Chief Hawkins said part of the reason policies are overlooked is the lack of a national system of police standards. She said a uniform set of policies would be critical to ensuring all 18,000 policing forces nationwide know best practices.
“We can’t make the assumption that law enforcement is the same because there is no national standard,” she said. “That should be an absolute in this field.”
Lorenzo Boyd, director of the Center for Advanced Policing at the University of New Haven, said police departments cannot be expected to change from within and that overhauls must come from local legislators.
“We need broad, sweeping, wholesale changes, and the problem is we are looking at the police to make the changes,” he said. “We’ve been policing the same way for the past 150 years, and it hasn’t changed through Jim Crow or stop-and-frisk. It is not realistic for us to expect the police to change internally.”
Any changes to police department policy will be either subject to lax enforcement or outright ignored, he said, because of systemic racism that has defined policing for more than 100 years.
“Culture eats policy for breakfast,” he said. “It is one thing to say chokeholds are against policy, and police officers are still using chokeholds and people are dying. But it is very different to say chokeholds are against the law and we are going to prosecute you for using them.”
In the aftermath of Floyd’s death, some local mayors and city councils have taken action.
Philadelphia has placed a moratorium on the use of tear gas, and the Seattle City Council has banned it altogether. Connecticut Gov. Ned Lamont, a Democrat, signed an executive order in June banning state police from using chokeholds and prohibiting police from buying surplus military-grade equipment from the federal government.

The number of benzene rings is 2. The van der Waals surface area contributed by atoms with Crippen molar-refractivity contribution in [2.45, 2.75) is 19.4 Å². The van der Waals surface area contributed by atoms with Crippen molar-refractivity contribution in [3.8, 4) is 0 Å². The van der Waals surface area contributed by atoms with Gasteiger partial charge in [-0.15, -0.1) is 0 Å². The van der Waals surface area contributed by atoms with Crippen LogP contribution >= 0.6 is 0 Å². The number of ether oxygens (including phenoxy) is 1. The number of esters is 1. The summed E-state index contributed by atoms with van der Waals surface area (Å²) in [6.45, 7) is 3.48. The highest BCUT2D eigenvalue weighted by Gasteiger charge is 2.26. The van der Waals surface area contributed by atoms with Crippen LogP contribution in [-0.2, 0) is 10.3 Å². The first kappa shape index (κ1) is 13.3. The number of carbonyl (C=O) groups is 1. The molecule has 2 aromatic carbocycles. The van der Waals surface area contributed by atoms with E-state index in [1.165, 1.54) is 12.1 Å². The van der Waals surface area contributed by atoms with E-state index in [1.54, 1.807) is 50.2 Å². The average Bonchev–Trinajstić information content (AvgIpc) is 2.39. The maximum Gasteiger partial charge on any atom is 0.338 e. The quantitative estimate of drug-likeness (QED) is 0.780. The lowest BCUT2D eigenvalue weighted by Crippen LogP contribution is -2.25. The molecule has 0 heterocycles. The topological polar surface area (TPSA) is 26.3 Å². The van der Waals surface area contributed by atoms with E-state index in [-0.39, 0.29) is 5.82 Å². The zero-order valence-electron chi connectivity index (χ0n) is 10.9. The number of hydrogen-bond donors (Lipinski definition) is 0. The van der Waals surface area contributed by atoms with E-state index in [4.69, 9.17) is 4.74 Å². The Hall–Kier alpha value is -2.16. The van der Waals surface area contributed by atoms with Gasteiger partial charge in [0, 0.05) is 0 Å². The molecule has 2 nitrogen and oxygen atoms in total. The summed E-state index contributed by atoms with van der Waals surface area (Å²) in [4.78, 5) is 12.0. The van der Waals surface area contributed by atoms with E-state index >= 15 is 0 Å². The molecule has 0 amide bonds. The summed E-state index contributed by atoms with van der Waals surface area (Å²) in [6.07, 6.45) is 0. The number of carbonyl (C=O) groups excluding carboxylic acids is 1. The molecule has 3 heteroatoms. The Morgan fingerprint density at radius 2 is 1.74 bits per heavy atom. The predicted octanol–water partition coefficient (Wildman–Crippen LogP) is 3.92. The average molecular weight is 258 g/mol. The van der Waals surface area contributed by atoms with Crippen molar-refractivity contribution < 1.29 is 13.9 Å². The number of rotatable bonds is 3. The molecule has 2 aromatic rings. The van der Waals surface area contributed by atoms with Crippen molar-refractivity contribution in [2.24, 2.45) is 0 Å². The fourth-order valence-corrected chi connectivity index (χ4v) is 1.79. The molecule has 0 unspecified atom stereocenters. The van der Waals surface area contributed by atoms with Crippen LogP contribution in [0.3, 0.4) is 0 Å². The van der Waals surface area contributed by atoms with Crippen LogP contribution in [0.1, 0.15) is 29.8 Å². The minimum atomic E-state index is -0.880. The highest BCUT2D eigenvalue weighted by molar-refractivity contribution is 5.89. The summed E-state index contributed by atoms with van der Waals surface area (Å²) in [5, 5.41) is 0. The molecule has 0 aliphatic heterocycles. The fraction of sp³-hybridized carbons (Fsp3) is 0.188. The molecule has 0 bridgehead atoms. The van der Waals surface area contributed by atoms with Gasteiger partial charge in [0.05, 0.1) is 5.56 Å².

Legislators in more than 25 states have introduced scores of police overhaul bills, yet only a handful have been signed into law.
Since Floyd’s death, at least 450 police overhaul measures have been introduced in 31 states, according to the National Conference of State Legislatures. Yet only a handful of the measures have been signed into law.
In Minnesota, dozens of policing bills were introduced within a month of Floyd’s death, but none passed before lawmakers ended their legislative session.
With federal legislation on policing caught in a standoff between the Republican-led Senate and Democratic-controlled House and more than half the country’s state legislatures adjourned until next year, the next option for quick action fell to counties and cities.
Mr. Boyd said he doesn’t expect any action on any level until next year, when the heated rhetoric of the presidential election has passed.
Charles P. Wilson, chairman of the National Association of Black Law Enforcement Officers, said departments don’t need to change their policies but rather need to force officers to rethink how they interact with others. He said such overhauls can be done only through implicit bias training and improved community relations.
“Police need better methodologies on de-escalation,” he said. “It starts with knowing how to talk to people. It is often what you say and how you say it that creates your problem.”
Mr. Wilson and Mr. Boyd said such changes must begin with recruitment and improved training at police academies on communication and de-escalation.
“It starts with who you hire,” Mr. Wilson said. “If you are hiring people who have no concept of social interaction or conflict management, you’ve already started your problems. It goes to who and how you train.”